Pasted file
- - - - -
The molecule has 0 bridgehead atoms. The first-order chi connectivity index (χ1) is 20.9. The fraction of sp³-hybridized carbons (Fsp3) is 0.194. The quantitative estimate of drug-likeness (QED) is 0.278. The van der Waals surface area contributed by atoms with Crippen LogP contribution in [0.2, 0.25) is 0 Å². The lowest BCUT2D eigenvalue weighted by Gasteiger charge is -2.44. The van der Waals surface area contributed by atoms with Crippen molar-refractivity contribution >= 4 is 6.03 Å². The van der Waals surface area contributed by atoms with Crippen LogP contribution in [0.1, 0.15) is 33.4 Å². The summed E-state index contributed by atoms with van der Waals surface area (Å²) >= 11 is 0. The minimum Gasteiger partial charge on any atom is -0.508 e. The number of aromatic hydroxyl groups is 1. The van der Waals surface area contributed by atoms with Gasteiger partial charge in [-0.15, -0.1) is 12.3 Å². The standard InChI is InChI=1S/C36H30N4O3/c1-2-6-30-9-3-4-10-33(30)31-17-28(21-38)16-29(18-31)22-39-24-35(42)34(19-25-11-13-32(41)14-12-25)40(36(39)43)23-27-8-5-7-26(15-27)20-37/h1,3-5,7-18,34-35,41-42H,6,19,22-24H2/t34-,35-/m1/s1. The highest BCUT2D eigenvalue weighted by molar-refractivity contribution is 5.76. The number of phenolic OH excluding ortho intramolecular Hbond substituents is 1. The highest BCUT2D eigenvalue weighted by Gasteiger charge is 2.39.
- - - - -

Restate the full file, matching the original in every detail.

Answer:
The molecule has 0 bridgehead atoms. The first-order chi connectivity index (χ1) is 20.9. The fraction of sp³-hybridized carbons (Fsp3) is 0.194. The quantitative estimate of drug-likeness (QED) is 0.278. The van der Waals surface area contributed by atoms with Crippen LogP contribution in [0.2, 0.25) is 0 Å². The lowest BCUT2D eigenvalue weighted by Gasteiger charge is -2.44. The van der Waals surface area contributed by atoms with Crippen molar-refractivity contribution >= 4 is 6.03 Å². The van der Waals surface area contributed by atoms with Crippen LogP contribution in [0.1, 0.15) is 33.4 Å². The summed E-state index contributed by atoms with van der Waals surface area (Å²) >= 11 is 0. The minimum Gasteiger partial charge on any atom is -0.508 e. The number of aromatic hydroxyl groups is 1. The van der Waals surface area contributed by atoms with Gasteiger partial charge in [-0.15, -0.1) is 12.3 Å². The standard InChI is InChI=1S/C36H30N4O3/c1-2-6-30-9-3-4-10-33(30)31-17-28(21-38)16-29(18-31)22-39-24-35(42)34(19-25-11-13-32(41)14-12-25)40(36(39)43)23-27-8-5-7-26(15-27)20-37/h1,3-5,7-18,34-35,41-42H,6,19,22-24H2/t34-,35-/m1/s1. The highest BCUT2D eigenvalue weighted by molar-refractivity contribution is 5.76. The number of phenolic OH excluding ortho intramolecular Hbond substituents is 1. The highest BCUT2D eigenvalue weighted by Gasteiger charge is 2.39.